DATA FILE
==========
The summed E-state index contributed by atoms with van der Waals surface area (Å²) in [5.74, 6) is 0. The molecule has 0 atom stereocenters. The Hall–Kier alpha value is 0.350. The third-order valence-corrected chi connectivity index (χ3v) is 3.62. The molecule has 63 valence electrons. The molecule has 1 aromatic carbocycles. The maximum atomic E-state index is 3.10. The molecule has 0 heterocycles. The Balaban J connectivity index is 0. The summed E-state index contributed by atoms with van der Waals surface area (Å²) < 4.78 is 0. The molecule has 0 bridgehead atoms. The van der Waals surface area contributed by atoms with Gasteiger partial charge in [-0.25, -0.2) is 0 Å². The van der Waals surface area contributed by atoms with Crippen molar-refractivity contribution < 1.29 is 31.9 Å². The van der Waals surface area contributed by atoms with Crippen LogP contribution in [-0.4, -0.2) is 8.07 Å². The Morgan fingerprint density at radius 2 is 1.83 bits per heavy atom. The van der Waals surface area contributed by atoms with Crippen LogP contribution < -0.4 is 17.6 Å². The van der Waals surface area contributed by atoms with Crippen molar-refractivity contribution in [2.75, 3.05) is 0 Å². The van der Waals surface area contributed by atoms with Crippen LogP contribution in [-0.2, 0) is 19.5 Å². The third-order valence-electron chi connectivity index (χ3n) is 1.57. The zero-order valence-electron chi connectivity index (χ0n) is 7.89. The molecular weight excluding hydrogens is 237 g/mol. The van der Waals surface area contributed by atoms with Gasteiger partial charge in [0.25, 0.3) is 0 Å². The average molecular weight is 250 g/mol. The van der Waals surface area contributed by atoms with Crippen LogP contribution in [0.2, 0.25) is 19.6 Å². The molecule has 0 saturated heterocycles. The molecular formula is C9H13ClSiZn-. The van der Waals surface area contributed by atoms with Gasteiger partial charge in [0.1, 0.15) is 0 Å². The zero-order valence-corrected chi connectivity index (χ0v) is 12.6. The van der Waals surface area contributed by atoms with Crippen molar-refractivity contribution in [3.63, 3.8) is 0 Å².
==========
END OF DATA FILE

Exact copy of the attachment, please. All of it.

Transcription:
The summed E-state index contributed by atoms with van der Waals surface area (Å²) in [5.74, 6) is 0. The molecule has 0 atom stereocenters. The Hall–Kier alpha value is 0.350. The third-order valence-corrected chi connectivity index (χ3v) is 3.62. The molecule has 63 valence electrons. The molecule has 1 aromatic carbocycles. The maximum atomic E-state index is 3.10. The molecule has 0 heterocycles. The Balaban J connectivity index is 0. The summed E-state index contributed by atoms with van der Waals surface area (Å²) < 4.78 is 0. The molecule has 0 bridgehead atoms. The van der Waals surface area contributed by atoms with Gasteiger partial charge in [-0.25, -0.2) is 0 Å². The van der Waals surface area contributed by atoms with Crippen molar-refractivity contribution < 1.29 is 31.9 Å². The van der Waals surface area contributed by atoms with Crippen LogP contribution in [-0.4, -0.2) is 8.07 Å². The Morgan fingerprint density at radius 2 is 1.83 bits per heavy atom. The van der Waals surface area contributed by atoms with Crippen LogP contribution < -0.4 is 17.6 Å². The van der Waals surface area contributed by atoms with Crippen molar-refractivity contribution in [2.75, 3.05) is 0 Å². The van der Waals surface area contributed by atoms with Crippen LogP contribution in [-0.2, 0) is 19.5 Å². The third-order valence-electron chi connectivity index (χ3n) is 1.57. The zero-order valence-electron chi connectivity index (χ0n) is 7.89. The molecular weight excluding hydrogens is 237 g/mol. The van der Waals surface area contributed by atoms with Gasteiger partial charge in [0.25, 0.3) is 0 Å². The average molecular weight is 250 g/mol. The van der Waals surface area contributed by atoms with Crippen LogP contribution in [0.2, 0.25) is 19.6 Å². The molecule has 0 saturated heterocycles. The molecular formula is C9H13ClSiZn-. The van der Waals surface area contributed by atoms with Gasteiger partial charge in [0.1, 0.15) is 0 Å². The zero-order valence-corrected chi connectivity index (χ0v) is 12.6. The van der Waals surface area contributed by atoms with Crippen molar-refractivity contribution in [3.63, 3.8) is 0 Å².